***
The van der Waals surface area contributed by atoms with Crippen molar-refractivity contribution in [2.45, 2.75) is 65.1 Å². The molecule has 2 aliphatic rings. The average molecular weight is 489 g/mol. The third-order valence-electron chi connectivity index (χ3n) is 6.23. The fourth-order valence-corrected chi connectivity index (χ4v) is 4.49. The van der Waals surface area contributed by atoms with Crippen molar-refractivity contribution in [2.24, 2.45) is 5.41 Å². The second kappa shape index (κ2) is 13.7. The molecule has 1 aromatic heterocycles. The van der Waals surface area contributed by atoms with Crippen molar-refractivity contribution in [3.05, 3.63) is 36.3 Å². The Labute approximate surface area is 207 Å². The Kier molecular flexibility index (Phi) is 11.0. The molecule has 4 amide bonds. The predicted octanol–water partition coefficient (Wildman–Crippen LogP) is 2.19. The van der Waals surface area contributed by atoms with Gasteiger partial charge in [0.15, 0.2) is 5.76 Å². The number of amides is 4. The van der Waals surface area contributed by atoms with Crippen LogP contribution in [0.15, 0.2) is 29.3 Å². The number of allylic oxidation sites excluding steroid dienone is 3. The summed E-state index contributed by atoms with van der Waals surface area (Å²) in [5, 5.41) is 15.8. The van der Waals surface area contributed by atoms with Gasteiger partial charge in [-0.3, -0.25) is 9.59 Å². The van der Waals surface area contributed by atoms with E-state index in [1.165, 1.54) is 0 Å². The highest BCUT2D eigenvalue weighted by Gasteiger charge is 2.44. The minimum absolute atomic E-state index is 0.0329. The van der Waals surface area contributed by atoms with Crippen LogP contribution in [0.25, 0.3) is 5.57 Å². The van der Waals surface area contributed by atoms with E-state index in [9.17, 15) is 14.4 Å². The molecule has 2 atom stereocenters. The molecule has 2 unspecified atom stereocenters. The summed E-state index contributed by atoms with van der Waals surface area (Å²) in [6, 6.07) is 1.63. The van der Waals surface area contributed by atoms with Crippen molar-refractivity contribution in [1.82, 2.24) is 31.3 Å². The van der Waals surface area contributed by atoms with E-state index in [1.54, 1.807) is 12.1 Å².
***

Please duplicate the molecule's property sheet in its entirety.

The van der Waals surface area contributed by atoms with Crippen molar-refractivity contribution in [2.45, 2.75) is 65.1 Å². The molecule has 2 aliphatic rings. The average molecular weight is 489 g/mol. The third-order valence-electron chi connectivity index (χ3n) is 6.23. The fourth-order valence-corrected chi connectivity index (χ4v) is 4.49. The van der Waals surface area contributed by atoms with Crippen molar-refractivity contribution in [2.24, 2.45) is 5.41 Å². The second kappa shape index (κ2) is 13.7. The molecule has 1 aromatic heterocycles. The van der Waals surface area contributed by atoms with Crippen molar-refractivity contribution in [3.05, 3.63) is 36.3 Å². The Labute approximate surface area is 207 Å². The Kier molecular flexibility index (Phi) is 11.0. The molecule has 4 amide bonds. The predicted octanol–water partition coefficient (Wildman–Crippen LogP) is 2.19. The van der Waals surface area contributed by atoms with Gasteiger partial charge in [0.15, 0.2) is 5.76 Å². The number of amides is 4. The van der Waals surface area contributed by atoms with Crippen LogP contribution in [0.15, 0.2) is 29.3 Å². The number of allylic oxidation sites excluding steroid dienone is 3. The summed E-state index contributed by atoms with van der Waals surface area (Å²) in [5, 5.41) is 15.8. The van der Waals surface area contributed by atoms with Gasteiger partial charge in [-0.3, -0.25) is 9.59 Å². The van der Waals surface area contributed by atoms with E-state index in [1.165, 1.54) is 0 Å². The highest BCUT2D eigenvalue weighted by Gasteiger charge is 2.44. The minimum absolute atomic E-state index is 0.0329. The van der Waals surface area contributed by atoms with Crippen LogP contribution in [0.25, 0.3) is 5.57 Å². The van der Waals surface area contributed by atoms with E-state index in [9.17, 15) is 14.4 Å². The molecule has 2 atom stereocenters. The molecule has 2 unspecified atom stereocenters. The summed E-state index contributed by atoms with van der Waals surface area (Å²) in [6, 6.07) is 1.63. The van der Waals surface area contributed by atoms with Crippen molar-refractivity contribution in [1.82, 2.24) is 31.3 Å². The van der Waals surface area contributed by atoms with E-state index in [1.54, 1.807) is 12.1 Å².